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New Study Finds Measurable Return-On-Investment of Academic Research on B-School Performance

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In publishing the first empirical evidence measuring the value of academic research on business school performance, NYU Stern Marketing Professor Peter Golder, with Debanjan Mitra of the University of Florida, use data to challenge the widely publicized 2005 Harvard Business Review opinion-based attack by Bennis and O'Toole on business schools for becoming too focused on research at students' expense. Golder and Mitra's research appears in the September 2008 issue of The Journal of Marketing.

Based on data of 57 business schools over 18 years, the professors evaluated the impact of academic research on multiple measures of business school performance and found:

  • Academic research has positive, long-term effects on the perception of business schools by recruiters, applicants and other academics, of which 90% are realized in just 3-6 years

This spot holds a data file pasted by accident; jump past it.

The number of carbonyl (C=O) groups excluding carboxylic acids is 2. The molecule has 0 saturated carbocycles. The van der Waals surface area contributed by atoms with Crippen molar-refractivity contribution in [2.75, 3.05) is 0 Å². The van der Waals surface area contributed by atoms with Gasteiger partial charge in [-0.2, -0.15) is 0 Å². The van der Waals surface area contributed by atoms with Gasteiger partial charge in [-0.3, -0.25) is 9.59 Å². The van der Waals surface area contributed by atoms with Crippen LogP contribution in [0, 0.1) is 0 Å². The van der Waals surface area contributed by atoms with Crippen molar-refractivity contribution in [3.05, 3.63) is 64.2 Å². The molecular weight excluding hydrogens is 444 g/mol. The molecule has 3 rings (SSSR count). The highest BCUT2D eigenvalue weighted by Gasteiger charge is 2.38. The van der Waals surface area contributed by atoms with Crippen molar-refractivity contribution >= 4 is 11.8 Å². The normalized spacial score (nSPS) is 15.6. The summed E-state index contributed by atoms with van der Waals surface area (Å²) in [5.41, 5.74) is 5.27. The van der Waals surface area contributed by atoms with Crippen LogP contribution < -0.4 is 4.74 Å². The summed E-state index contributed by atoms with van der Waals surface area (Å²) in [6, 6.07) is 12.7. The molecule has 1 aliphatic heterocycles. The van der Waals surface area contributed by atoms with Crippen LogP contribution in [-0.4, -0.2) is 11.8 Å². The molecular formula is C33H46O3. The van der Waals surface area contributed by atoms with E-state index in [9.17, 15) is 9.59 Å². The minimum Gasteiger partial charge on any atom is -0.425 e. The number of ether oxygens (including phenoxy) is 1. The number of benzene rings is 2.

• When a business school has a persistent increase of three single-authored articles per year, its student acceptance rate (selectivity) declines 1%, its graduates' average starting salary increases by more than $750, and its ranking by peer academics moves up one spot
  • The salary effect is about 25% larger for business schools in the most academically reputable universities
 "The most surprising result from this study was that more academic research actually leads to higher student salaries, a finding that directly counters Bennis & O'Toole's opinion that students, more than any other constituency, are most shortchanged by business schools' focus on academic research," said Golder. "Academic research builds reputation in tangible and intangible ways, and we now have the evidence to support the case."

Visit The Journal of Marketing online for Golder and Mitra's paper.